False. Airlines are not allowed to have guns on flight. The government has forcibly prevented airlines, their employees and their passengers from defending themselves through the use of guns or whatever other means they might find appropriate. It therefore has usurped the right to self-defense in the specific case of 9-11 and therefore whatever actions it may take in consequence are illegitimate.
what I meant by "self-defense" is national defense.
I disagree. You used the term self-defense because it is the proper one. National defense is a derivation of self-defense, a form of collective self-defense. The concept cannot be justified at least not from libertarian premises in any other fashion. A government which has usurped the right to self-defense and replaced it with a concept of national defense is not based on the principles of natural rights. Its actions cannot be based on natural law.
On the individual rights level, retaliatory violence is not initiated violence, hence is justified against anybody. So, on the national level, retaliatory war against any entity that attacked American citizens is justified.
What is this concept of retaliatory war? How does it relate to defense of any kind, especially in the context of 9-11 where it is not the least clear who was responsible for the action? Who are you retaliating against? Afghani peasants?
in matters of foreign policy the government should do whatever it thinks our national interest is, and the voters can provide a correction every election cycle. That is not the same as saying that it should do whatever the majority wants.
This is gobbledygook. Im not sure whether you are arguing in favor of a form electoral dictatorship or majority rule. To this I repeat what I said in #146. But then your argument is neither libertarian nor objectivist. For that matter, its not even constitutional.
Well, lessee. If were not retaliating for the attacks of 9/11, then just what are we retaliating for? Anthrax attacks? But it hasnt even been established that the perpetrators are Moslem (although I agree that they likely are), let alone that they are a group of Afghani peasants. Maybe were retaliating because of some hypothetical crime that Afghani peasants may commit at some point in the future? If so, why cant I retaliate against you because you may conceivably attack me for this post?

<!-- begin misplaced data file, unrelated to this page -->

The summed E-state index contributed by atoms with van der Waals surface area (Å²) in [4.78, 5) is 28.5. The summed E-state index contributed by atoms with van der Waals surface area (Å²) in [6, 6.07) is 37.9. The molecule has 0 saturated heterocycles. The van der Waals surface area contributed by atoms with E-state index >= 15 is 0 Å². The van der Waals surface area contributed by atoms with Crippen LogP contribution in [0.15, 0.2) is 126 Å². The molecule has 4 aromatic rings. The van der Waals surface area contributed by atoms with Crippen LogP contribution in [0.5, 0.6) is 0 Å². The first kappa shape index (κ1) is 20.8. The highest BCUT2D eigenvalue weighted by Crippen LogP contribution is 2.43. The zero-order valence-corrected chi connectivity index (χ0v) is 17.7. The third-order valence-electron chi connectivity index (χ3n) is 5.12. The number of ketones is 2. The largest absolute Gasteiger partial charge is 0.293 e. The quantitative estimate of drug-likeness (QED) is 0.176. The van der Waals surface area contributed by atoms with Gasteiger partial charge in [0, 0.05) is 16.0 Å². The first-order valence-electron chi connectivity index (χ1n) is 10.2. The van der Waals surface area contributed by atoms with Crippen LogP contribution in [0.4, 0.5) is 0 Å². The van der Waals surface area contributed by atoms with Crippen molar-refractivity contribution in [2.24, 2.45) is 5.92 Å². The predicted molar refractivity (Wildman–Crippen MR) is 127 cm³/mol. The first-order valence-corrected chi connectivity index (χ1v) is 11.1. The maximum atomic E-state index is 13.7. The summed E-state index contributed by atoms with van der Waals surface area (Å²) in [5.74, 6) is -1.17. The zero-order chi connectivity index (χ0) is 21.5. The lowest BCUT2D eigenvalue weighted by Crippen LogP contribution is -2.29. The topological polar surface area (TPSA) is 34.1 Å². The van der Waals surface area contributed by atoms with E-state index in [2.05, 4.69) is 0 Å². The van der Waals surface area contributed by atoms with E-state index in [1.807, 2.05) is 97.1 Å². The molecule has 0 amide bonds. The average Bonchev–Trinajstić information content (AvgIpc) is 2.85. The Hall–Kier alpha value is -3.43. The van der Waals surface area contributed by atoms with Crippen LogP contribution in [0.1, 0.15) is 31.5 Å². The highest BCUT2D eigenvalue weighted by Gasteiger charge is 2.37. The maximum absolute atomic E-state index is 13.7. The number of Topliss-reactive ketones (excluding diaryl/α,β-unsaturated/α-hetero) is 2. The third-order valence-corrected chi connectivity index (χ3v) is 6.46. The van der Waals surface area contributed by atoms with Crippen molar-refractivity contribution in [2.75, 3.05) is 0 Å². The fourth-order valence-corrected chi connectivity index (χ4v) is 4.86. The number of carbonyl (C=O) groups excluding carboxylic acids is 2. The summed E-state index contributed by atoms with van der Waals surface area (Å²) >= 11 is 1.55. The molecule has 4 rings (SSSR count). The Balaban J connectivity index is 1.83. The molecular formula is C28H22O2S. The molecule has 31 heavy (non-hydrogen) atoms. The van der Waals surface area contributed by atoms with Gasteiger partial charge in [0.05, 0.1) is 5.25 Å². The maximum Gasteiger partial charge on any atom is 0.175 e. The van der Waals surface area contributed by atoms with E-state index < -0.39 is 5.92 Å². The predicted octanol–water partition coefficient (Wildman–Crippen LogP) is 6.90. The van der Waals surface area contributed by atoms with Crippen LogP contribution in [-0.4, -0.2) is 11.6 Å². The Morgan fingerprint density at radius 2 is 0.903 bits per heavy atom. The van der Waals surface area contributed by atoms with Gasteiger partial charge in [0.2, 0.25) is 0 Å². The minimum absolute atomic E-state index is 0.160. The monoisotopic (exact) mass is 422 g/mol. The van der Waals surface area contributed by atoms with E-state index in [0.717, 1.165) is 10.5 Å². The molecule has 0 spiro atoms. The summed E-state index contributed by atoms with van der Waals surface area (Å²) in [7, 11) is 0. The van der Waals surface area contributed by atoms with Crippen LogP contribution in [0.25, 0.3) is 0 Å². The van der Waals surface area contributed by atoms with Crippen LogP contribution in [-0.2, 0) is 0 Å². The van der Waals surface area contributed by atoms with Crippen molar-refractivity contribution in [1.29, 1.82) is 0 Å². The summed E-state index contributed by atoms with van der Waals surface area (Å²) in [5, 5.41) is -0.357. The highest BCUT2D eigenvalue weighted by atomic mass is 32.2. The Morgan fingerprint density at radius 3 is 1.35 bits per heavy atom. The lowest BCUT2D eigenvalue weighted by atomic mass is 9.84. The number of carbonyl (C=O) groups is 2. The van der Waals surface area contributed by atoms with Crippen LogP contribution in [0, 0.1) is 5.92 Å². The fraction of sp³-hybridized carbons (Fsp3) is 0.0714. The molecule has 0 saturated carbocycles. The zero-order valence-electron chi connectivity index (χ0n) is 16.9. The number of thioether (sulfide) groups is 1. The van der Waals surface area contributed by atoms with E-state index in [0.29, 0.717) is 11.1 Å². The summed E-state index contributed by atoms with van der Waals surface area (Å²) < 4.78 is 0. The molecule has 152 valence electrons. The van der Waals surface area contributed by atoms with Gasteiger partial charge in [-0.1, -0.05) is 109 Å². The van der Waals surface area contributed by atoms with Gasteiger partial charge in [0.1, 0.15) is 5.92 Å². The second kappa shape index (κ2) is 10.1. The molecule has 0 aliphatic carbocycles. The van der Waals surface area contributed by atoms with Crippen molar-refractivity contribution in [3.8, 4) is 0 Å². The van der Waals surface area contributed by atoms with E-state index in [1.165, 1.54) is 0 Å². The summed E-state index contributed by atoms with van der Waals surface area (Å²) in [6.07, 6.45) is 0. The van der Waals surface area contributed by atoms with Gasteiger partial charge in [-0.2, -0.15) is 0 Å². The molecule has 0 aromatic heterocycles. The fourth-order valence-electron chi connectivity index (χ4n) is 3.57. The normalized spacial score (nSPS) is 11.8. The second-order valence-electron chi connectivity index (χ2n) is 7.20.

Our government may be wrong in retaliating the way it does, but, tough, we have one government which formulates one retalatory policy, which will stand at least till the elections.
Personally, I dont believe that retaliatory violence is libertarian at all. The belief that it is justified is the root cause of all modern wars. But wrong retaliation isnt retaliation at all. It is simply lashing out in anger at the nearest convenient target. My ex-wife used to put me through the grinder because she had a bad day at work. She would then say that she needed to unwind. Attacking Afghani peasant is exactly the same thing. Random violence for self-satisfaction. I doubt that even Rand would support that.
Our government has, as it says, some concrete knowledge that links the perpetrators to the Al Qaeda network. Since the government of Afghanistan won't end Al Qaeda, our government is at war with Afghanistan. It is conducting the war in a way that avoids civilian casualties, but the paramount goal is to win the war. Now, our government may be wrong on all accounts, but it has the prerogative of using its judgement as it generally has the prerogative of going about its legitimate function.
It is a valid question whether preemptive violence on foreign soil is legitimate. My view is that it is legitimate under the circumstances because given the nature of terrorism there is no other sure way to prevent future attacks. One is entitled to his defense being effective no matter the time or place of the defensive act.
If you object to national defense being a legitimate government function, then it is not libertarian, but anarchist position.
Of course we have to take this a little further retaliatory war against non-government non-perpetrators as preventive violence by a state that may be completely wrong in its actions. And all this is justified because the government is the government until its not.
This is getting absurd. Admit it. You just want to strike out at anyone. Right? Or perhaps, as you explained to tex-oma, you think that imperialism is the proper solution. Defend this position if you will. Just dont try to call it libertarian.
If I may fire that gun myself, I can delegate that right to the government. Thus government may engage in preventive violence.
All that is news to you?